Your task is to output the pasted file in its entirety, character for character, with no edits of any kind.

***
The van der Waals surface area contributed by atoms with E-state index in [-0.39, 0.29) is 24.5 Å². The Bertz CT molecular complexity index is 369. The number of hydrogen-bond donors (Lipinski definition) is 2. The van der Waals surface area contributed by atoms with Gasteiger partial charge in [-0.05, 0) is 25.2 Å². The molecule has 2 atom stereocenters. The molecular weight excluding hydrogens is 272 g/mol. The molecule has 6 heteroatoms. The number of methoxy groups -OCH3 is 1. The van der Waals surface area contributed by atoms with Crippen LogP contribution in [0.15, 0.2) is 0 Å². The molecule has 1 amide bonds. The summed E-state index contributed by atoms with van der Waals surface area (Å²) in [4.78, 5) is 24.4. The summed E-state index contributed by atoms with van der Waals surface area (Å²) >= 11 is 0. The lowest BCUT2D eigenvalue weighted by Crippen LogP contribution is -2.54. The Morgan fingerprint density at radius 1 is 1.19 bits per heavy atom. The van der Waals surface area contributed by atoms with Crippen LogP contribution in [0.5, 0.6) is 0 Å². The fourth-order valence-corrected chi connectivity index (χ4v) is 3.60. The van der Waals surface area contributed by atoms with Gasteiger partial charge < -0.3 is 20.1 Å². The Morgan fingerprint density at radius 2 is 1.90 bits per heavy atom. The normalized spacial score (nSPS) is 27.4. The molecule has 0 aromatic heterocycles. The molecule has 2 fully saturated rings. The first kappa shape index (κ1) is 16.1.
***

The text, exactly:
The van der Waals surface area contributed by atoms with E-state index in [-0.39, 0.29) is 24.5 Å². The Bertz CT molecular complexity index is 369. The number of hydrogen-bond donors (Lipinski definition) is 2. The van der Waals surface area contributed by atoms with Gasteiger partial charge in [-0.05, 0) is 25.2 Å². The molecule has 2 atom stereocenters. The molecular weight excluding hydrogens is 272 g/mol. The molecule has 6 heteroatoms. The number of methoxy groups -OCH3 is 1. The van der Waals surface area contributed by atoms with Crippen LogP contribution in [0.15, 0.2) is 0 Å². The molecule has 1 amide bonds. The summed E-state index contributed by atoms with van der Waals surface area (Å²) in [4.78, 5) is 24.4. The summed E-state index contributed by atoms with van der Waals surface area (Å²) >= 11 is 0. The lowest BCUT2D eigenvalue weighted by Crippen LogP contribution is -2.54. The Morgan fingerprint density at radius 1 is 1.19 bits per heavy atom. The van der Waals surface area contributed by atoms with Crippen LogP contribution in [0.5, 0.6) is 0 Å². The fourth-order valence-corrected chi connectivity index (χ4v) is 3.60. The van der Waals surface area contributed by atoms with Gasteiger partial charge < -0.3 is 20.1 Å². The Morgan fingerprint density at radius 2 is 1.90 bits per heavy atom. The normalized spacial score (nSPS) is 27.4. The molecule has 0 aromatic heterocycles. The molecule has 2 fully saturated rings. The first kappa shape index (κ1) is 16.1.